The BBC’s international iPlayer iPad app will cost less than $10 (£6.13) a month when it launches later this year, according to director general Mark Thompson.
He said the global version of the corporation’s online catch-up service for iPads will launch “definitely this year”, adding that it will cost, “a small number of dollars per month, definitely fewer than 10”. The international iPlayer iPad app will also give subscribers access to BBC archive programming.
Speaking at the FT Digital Media & Broadcasting conference in London on Wednesday, Thompson added: “We’re exploring internationally what the right pricing and models are … the most important thing is the consumer pricing is right.”
He said that the iPlayer app allows the BBC to “sell directly to consumers” without shows being rebranded or reformated, which often happens when UK shows are bought by international broadcasters.
When asked what effect the iPlayer’s international launch will have on the business model of the BBC’s commercial arm, BBC Worldwide, Thompson said the corporation is following in Hollywood’s footsteps and “looking at a series of windows” for shows, to “optimise value across that lifecycle”.
International rights windows for films and TV shows typically mean they become available first on DVD and broadcast and online pay-per-view services, followed by subscription and free-to-air TV.
He also said he wants broadcasters, mobile phone companies and the UK government to get together to create a “road map” for mobile television.
“I believe that there’s a strong case for the UK’s broadcasters, mobile phone operators, Ofcom and government to come together to develop a roadmap for the introduction of mobile TV in this country,” Thompson added.
“This would be complementary to the availability of TV content on demand, whether streamed or cached on the device and would enable the public to access time-critical content – news, major sports events and so on – wherever they are.”
Speaking afterwards, he said no meetings are planned but he believes the process should be kickstarted.
Thompson added that confounding convergence predictions made five years ago, TV viewing has actually increased over the period.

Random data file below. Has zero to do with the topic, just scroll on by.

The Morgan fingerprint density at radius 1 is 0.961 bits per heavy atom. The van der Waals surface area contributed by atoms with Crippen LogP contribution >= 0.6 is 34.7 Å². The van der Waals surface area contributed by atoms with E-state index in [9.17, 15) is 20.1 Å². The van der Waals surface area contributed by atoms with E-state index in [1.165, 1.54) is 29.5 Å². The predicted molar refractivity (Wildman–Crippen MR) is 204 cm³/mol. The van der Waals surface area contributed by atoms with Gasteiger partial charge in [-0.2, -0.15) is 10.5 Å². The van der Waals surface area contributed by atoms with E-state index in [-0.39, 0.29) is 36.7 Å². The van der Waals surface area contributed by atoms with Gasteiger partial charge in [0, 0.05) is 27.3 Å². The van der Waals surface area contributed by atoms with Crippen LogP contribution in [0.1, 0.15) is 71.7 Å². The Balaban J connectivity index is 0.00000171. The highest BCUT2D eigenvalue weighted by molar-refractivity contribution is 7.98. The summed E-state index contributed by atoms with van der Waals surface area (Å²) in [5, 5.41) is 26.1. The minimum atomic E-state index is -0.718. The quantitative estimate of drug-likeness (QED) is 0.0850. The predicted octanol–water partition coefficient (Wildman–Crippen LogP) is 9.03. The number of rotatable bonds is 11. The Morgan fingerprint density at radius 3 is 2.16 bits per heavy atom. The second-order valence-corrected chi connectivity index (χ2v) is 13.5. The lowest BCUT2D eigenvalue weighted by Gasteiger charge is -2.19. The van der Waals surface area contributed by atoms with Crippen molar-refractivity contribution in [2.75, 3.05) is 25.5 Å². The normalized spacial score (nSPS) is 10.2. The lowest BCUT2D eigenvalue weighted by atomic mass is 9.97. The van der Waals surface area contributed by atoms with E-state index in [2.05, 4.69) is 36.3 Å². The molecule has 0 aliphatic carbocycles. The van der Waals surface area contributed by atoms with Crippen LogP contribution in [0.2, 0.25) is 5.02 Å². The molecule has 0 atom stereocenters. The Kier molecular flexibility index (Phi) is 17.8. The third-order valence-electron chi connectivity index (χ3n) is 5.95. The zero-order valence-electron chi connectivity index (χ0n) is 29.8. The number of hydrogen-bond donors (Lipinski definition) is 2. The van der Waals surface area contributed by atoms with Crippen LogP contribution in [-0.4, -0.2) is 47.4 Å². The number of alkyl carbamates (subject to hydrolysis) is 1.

In addition, in January 162m programmes – an average of six per household – were downloaded via the iPlayer in the UK.
“The greatest month-on-month growth now is not on PCs or cable TVs but on iPads, iPhones, other smartphones and games consoles.”
Thompson added: “People have always watched less TV as they move through adolescence and early adulthood with their consumption increasing thereafter with age.”
But he warned that “there’s good evidence that this dip is becoming sharper”.
His figures showed viewers born in the 1960s and 1970s when they were aged 10 watched around 21 hours a week of television for total television, compared with 16 hours a week for those born in 1995.
Thompson said: “The question, which we don’t have an answer to yet, is whether the even younger cohorts – those who are growing up in a completely digital world – will follow this pattern and return to these very high levels of viewing as they grow older. Or, whether there will be a permanent shift downwards in future consumption.”
He reiterated that the “BBC will never retreat from delivering news online”.
Thompson ruled out the corporation launching a social network but said it was in conversations with Facebook and said that YouTube (NSDQ: GOOG) has been a great environment for “sampling” and “marketing” of BBC programming.
He warned that simplicity will be key, adding “although lots of televisions are being produced with IPTV”, “virtually no one plugs them in … no one gets to page 26 or whatever of the instruction manual!”.
Thompson concluded: “The challenge for us now … is to concentrate on the quality, value and memorability of our content, not just in television but across our services.
“Science on BBC1 with Bang Goes the Theory, last week’s Newsnight special on Libya, the Proms which last year reached 18 million people in the UK on BBC television over the season. That’s our direction of travel.”
This article originally appeared in MediaGuardian.